Dear Stoner: Do HIPAA laws apply to dispensary owners in Colorado? They had no idea what happened to papers I signed, and it feels like these documents weren’t treated with any privacy.
Dear Lee: This is where that state/federal law can get a little messy. Medical marijuana legalization and protection for patients only occurs at the state level, but the Health Insurance Portability and Accountability Act of 1996 (HIPAA) is federal legislation. Because the federal government still doesn’t officially recognize the legality of state MMJ programs, national laws like HIPAA don’t necessarily apply to dispensaries or MMJ patients, since they’re already breaking the law to begin with.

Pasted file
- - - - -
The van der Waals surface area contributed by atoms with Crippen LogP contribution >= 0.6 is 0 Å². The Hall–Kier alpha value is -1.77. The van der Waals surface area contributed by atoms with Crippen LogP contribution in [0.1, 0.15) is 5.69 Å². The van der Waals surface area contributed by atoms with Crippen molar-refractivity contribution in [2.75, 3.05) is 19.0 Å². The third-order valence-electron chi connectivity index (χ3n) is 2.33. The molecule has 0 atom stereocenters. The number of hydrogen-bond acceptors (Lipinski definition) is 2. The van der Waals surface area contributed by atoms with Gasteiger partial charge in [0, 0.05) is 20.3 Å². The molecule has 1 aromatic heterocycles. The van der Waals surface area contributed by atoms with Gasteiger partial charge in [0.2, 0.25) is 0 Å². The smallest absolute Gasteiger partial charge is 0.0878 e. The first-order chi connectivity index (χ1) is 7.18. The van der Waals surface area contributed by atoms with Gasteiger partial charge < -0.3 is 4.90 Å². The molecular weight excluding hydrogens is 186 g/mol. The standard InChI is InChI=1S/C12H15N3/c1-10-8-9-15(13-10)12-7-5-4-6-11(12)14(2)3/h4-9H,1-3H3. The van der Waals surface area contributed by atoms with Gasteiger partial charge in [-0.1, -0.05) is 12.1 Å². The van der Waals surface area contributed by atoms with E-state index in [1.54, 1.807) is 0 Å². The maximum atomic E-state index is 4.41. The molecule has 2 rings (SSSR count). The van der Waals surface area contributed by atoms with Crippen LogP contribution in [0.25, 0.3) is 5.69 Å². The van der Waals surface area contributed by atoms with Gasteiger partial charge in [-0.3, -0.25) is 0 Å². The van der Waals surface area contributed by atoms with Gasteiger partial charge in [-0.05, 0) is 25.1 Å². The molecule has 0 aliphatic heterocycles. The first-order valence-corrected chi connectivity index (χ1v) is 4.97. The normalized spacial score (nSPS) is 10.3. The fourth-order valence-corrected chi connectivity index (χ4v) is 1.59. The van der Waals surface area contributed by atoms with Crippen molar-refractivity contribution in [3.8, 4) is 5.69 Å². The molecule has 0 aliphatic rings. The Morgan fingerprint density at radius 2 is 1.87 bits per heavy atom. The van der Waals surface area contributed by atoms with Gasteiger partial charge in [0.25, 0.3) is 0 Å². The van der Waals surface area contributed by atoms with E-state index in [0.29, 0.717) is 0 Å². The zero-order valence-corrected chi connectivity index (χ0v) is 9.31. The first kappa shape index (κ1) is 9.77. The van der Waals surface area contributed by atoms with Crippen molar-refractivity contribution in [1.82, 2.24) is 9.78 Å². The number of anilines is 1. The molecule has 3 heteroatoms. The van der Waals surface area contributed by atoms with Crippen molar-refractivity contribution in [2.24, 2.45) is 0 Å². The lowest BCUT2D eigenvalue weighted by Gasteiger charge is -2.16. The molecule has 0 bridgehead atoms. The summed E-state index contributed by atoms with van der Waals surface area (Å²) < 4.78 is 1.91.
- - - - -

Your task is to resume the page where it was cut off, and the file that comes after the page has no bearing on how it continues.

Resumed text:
But just because the feds don’t have your back on this doesn’t mean the state won’t. The Colorado Department of Public Health and Environment guards all patient data and information, and it’s illegal for dispensaries to share your patient information with other stores. Outside of your doctor, caregiver or caregiver dispensary, only designated CDPHE employees — and no other entity — can look at patient information. Even state and local law enforcement are only allowed to confirm a patient’s card if a patient is approached or arrested. This is all state law, so remind your dispensary about the policy if you feel that your privacy has been breached, or reach out to the CDPHE at firstname.lastname@example.org.
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